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Title: Undergraduate primary education students' experience of assessment : an interpretative phenomenological analysis
Author: Paramore, John R.
ISNI:       0000 0004 7228 8816
Awarding Body: Nottingham Trent University
Current Institution: Nottingham Trent University
Date of Award: 2017
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The aim of this study has been to uncover and analyse undergraduate primary education trainees' experience of being summatively assessed in their academic work. The ultimate purpose of the study, therefore, is to identify implications for my professional practice, as a university tutor, derived from an understanding of how undergraduates experience the assessment process. The study is framed by a consideration of current and past thinking on assessment and its purpose in higher education. The stated purposes of assessment are explored within the context of the contemporary culture of 'performativity' as identified by several authors. Students’ use of feedback is explored as is the nature of autonomy and independence in learning and the effect that summative assessment has on these putatively 'desirable' attributes of learners. The chosen approach to the research (Interpretative Phenomenological Analysis) is justified as a means by which the totality of participants' experience can be explored and analysed. This takes into account the idea of a 'double hermeneutic' where the inquirer's initial assumptions about the topic of the research are openly articulated and explicitly modified as a result of engagement with the data. This study has provided new insights into the previously under-explored area how assessment is experienced. In particular it makes a unique contribution to the understanding and explanation of how students' approach to assessment takes the turn that it does towards instrumentalism and how communication and relationships in the feedback process become 'anti-dialogical'. However, although many authors call for 'authentic' assessments that relate to 'real-life', I call for a broader, existential, concept of authenticity to be deployed. The conclusion of the study argues therefore, that in order to break free from the compartmentalised instrumentality of the current assessment regime, we might return to the ideas of critical pedagogy characterised by a love (as in 'commitment') for the whole human being rather than that element which is being assessed and measured. These ideas, I suggest, could be synthesised with more recent ideas of the 'flipped classroom' to generate a more humanly focussed practice of 'flipped' assessment. However, this is a work for further study and exploration as there remain many barriers to progressing such ideas. Although there is pessimism amongst authors who feel that well-meaning changes will inevitably be subsumed by the current neo-liberal discourse, the study ends with a rallying call to action as to do nothing is not an option.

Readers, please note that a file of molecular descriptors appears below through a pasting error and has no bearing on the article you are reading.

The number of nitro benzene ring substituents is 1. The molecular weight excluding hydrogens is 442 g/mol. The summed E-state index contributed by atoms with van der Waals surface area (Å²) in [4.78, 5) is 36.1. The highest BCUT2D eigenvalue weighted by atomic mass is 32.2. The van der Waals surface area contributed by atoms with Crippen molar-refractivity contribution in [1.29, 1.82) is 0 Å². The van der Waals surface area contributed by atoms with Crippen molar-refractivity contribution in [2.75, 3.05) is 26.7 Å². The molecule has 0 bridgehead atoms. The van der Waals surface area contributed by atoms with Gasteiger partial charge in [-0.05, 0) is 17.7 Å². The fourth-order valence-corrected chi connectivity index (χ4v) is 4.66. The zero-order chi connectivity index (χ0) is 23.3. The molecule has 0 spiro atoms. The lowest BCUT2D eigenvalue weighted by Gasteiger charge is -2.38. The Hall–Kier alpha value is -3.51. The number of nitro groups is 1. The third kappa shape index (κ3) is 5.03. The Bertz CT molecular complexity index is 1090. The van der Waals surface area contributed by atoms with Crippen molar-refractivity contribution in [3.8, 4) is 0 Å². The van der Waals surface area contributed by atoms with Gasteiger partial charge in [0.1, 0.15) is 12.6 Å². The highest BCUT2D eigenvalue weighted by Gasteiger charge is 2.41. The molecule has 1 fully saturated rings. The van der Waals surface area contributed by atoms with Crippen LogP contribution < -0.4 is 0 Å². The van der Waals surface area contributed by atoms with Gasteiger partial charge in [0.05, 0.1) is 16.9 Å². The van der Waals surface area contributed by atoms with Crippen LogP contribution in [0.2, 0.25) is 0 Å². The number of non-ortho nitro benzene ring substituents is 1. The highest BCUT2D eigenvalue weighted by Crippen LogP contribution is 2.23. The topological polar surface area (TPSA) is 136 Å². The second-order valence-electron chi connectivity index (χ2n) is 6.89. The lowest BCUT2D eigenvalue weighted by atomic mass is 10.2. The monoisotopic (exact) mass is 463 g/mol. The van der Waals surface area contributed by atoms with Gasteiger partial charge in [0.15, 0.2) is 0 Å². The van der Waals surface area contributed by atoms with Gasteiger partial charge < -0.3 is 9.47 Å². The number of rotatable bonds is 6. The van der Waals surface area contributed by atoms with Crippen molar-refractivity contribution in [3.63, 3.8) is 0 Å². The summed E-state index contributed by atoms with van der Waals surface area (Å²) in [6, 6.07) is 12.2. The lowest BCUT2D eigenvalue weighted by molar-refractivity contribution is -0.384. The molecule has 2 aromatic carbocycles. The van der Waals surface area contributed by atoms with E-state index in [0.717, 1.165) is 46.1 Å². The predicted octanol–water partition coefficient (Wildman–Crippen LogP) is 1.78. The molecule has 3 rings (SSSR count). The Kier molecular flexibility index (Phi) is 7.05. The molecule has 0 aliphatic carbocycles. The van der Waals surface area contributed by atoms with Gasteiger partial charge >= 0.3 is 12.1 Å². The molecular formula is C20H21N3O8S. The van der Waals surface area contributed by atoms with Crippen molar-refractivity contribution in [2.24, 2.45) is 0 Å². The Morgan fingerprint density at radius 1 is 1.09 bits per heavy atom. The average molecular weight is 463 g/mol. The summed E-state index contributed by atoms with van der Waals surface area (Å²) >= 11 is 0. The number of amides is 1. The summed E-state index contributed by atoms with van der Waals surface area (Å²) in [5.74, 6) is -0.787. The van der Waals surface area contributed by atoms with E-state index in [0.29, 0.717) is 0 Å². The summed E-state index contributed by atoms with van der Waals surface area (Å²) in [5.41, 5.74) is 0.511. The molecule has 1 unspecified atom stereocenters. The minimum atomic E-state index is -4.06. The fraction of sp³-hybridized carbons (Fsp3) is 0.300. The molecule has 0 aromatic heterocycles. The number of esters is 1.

Supervisor: Not available Sponsor: Not available
Qualification Name: Thesis (Ed.D.) Qualification Level: Doctoral
EThOS ID:  DOI: Not available